Entries from 2011
- 90 of 128 results
As someone who has officially been a Pennsylvanian all of her life until this month, I can say that the debate over Electoral College reform occurring across Pennsylvania has had my close attention. Senator Arlen Specter's comment made it clear that the system is set up to serve special interests. Isn't it about time for the system to serve the American people?
The French Socialist Party (PS) is defined as the main opposition to the ruling party. It is one of the largest political parties in French political life. On October 9th and 16th, the PS will hold the first open presidential primary in French history. Privately administered by the party itself, the election will be in two rounds, unless one member obtains an absolute majority in the first round. The winner of the primary will be the Socialist nominee for president.
- Posted: September 14, 2011
- Author(s): Presidential Tracker, Katie P. Kelly
- Categories: Presidential Tracker, Home, National Popular Vote
Historical trends are right on track with our Presidential tracker. As the general election comes closer, visits to states by the President are taking an interesting swing.
- Posted: September 8, 2011
- Author(s): Right to Vote Blog, Christina Grier
- Categories: Home, Right to Vote Amendment
On September 8, 2011, the U.S. Senate Judiciary Committee held a hearing on state voting laws, in particular, laws that could be seen as suppressing voter turnout. Advocates spoke about why a right to vote is so necessary, and not simply amendments that prevent voters from discrimination.
This month, the D.C. district court upheld the validity of Section 5 of the Voting Rights Act, dealing a huge blow to Shelby County, Alabama, but ushering in a huge victory for Section 5 proponents. Section 5 of VRA requires states and localities covered by Section 5 to submit changes in law and practice to the Department of Justice or the District Court of the District of Columbia for “preclearance.” This preclearance process prevents changes that would weaken voting rights for racial minorities. The D.C. district court's decision struck down Shelby County's facial and as applied challenges to Section 5, finding that Section 5 was a valid remedy for discriminatory voting practices.
- Posted: September 22, 2011
- Author(s): Christina Grier
- Categories: Home, Reforms, Universal Voter Registration, Voter Preregistration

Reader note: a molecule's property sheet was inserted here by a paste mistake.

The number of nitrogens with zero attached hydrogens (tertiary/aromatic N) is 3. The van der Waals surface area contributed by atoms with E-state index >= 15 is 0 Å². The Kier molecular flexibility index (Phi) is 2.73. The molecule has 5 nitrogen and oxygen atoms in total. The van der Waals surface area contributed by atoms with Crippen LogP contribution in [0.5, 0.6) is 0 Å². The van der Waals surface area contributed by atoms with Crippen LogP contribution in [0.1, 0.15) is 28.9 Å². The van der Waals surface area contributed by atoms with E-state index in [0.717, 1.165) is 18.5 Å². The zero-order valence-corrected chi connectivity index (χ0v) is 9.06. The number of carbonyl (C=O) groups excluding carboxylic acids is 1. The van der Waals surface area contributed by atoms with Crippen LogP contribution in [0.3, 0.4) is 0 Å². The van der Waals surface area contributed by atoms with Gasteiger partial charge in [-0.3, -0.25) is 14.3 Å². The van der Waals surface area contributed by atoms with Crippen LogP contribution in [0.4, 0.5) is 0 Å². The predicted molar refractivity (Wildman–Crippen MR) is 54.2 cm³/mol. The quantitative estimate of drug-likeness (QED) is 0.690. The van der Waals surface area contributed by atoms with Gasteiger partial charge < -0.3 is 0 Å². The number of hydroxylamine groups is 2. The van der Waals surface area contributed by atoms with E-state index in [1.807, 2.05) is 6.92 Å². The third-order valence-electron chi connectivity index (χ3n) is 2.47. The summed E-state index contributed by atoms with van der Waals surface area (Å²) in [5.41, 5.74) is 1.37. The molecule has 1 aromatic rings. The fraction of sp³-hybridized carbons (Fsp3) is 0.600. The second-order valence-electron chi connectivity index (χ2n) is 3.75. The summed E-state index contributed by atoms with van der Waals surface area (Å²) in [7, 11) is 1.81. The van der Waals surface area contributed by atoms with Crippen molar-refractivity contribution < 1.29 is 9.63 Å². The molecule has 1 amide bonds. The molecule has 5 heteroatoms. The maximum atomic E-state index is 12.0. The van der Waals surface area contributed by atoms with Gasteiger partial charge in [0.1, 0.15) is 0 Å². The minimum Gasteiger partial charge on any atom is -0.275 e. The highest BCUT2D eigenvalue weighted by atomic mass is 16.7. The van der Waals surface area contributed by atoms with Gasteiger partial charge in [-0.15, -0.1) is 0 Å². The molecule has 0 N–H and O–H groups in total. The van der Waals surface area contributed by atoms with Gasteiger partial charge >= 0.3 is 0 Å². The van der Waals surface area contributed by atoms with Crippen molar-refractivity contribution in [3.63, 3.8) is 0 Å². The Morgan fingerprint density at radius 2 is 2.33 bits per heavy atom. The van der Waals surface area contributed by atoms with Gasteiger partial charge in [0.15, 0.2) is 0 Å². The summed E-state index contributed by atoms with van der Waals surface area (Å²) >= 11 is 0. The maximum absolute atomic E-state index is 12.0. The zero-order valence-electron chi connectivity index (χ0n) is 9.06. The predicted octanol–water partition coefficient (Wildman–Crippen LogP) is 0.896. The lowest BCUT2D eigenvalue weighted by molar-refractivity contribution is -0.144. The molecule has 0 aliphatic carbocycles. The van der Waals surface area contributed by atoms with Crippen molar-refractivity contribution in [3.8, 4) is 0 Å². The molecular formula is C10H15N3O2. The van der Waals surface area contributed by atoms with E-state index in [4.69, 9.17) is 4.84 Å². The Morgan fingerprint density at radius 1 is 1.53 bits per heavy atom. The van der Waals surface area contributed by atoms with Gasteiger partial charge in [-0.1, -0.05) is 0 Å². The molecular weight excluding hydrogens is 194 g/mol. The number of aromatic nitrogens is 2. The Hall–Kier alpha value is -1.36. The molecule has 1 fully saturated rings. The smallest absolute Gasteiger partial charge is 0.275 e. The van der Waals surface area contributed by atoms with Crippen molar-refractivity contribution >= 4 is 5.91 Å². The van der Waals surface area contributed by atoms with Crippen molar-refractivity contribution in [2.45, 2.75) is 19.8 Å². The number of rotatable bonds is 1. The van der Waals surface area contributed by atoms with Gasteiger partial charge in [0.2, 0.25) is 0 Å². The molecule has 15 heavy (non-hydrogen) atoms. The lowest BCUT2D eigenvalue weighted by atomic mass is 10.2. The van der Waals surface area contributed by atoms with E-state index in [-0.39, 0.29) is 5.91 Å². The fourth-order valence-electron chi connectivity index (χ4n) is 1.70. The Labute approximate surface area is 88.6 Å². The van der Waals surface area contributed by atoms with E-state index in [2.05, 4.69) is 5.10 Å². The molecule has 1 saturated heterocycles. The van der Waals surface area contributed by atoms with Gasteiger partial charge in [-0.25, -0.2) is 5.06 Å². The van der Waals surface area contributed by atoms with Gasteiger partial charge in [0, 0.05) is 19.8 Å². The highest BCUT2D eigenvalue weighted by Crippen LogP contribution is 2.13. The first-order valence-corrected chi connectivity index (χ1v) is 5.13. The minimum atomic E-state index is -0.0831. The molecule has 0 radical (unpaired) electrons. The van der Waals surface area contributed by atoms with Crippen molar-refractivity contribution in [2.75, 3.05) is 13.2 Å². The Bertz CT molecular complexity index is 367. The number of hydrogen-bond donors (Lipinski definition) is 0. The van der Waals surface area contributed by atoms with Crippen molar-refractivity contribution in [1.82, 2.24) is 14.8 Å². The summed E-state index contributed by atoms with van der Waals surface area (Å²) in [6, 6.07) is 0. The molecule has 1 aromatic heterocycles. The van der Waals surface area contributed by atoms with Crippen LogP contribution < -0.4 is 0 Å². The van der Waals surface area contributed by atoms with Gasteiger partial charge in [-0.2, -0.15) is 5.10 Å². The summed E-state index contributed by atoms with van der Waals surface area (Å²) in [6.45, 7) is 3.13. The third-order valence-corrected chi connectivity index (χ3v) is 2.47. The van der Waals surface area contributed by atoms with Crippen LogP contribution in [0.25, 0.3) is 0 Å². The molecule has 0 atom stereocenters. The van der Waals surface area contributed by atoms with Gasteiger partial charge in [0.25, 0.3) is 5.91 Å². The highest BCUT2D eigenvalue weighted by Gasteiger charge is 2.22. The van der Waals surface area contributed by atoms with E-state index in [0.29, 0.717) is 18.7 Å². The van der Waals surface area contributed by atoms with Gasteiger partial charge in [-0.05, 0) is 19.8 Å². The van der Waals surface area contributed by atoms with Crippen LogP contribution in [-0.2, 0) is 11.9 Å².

Electoral reform experts gathered together on September 19th for a conference on modernizing voter registration. Panelists discussed the current registration system, and provided solutions that will bring voter registration into the 21st century.
Securing voting rights for every citizen should be a primary goal of the government. Up to 5.3 million people in the United States previously convicted of a felony are currently disenfranchised. While disproportionately affecting African-American men, the lack of voting rights due to having a criminal history serves as a hindrance to a successful re-entrance into society.
Despite its successes and the way it empowers individual Americans, the National Popular Vote proposal is still facing opposition. Under the status quo, too many people and their states are ignored during the campaign season. It is time to think about this proposal in a new way: a way that is not constrained by the framework of the current system.
The Next Generation of Reformers: Reasons for Young People to Get Involved in the Electoral Reform Movement
- Posted: August 24, 2011
- Author(s): Dorothy Scheeline
- Categories: Instant Runoff Voting, Home, National Popular Vote, Learning Democracy, Right to Vote Amendment, Universal Voter Registration
A lot of the people advocating for structural changes do so because we have problems with the established political culture. The group of people that is 18-29 right now has a lot of reasons to want deep systemic change soon. Because of this, I think that over the next decade we will see groups that are focused on young people intensify their advocacy efforts for election reform issues.
- Posted: August 23, 2011
- Author(s): Sheahan Virgin, Super Districts
- Categories: Home, The Fair Voting Solution for U.S. House Elections, Redistricting
Lawmakers in Connecticut are debating how to redraw the boundaries of the state's five U.S. congressional districts in the wake of the 2010 Census. Fully in control of the state legislature, the Democratic Party is expected to push through a new map that protects its incumbents. Such controversies are products of our winner-take-all elections, in which 50.01% of voters can elect 100% of representation. Winner-take-all rules marginalize like-minded voters of a political minority no matter their relative numerical strength, thereby depressing turnout and providing inadequate representation. As part of an ongoing project, FairVote has produced a "super district" map designed for Connecticut elections with a proportional voting system. Our proportional plan upholds U.S. Supreme Court rulings on apportionment while guaranteeing fairer representation.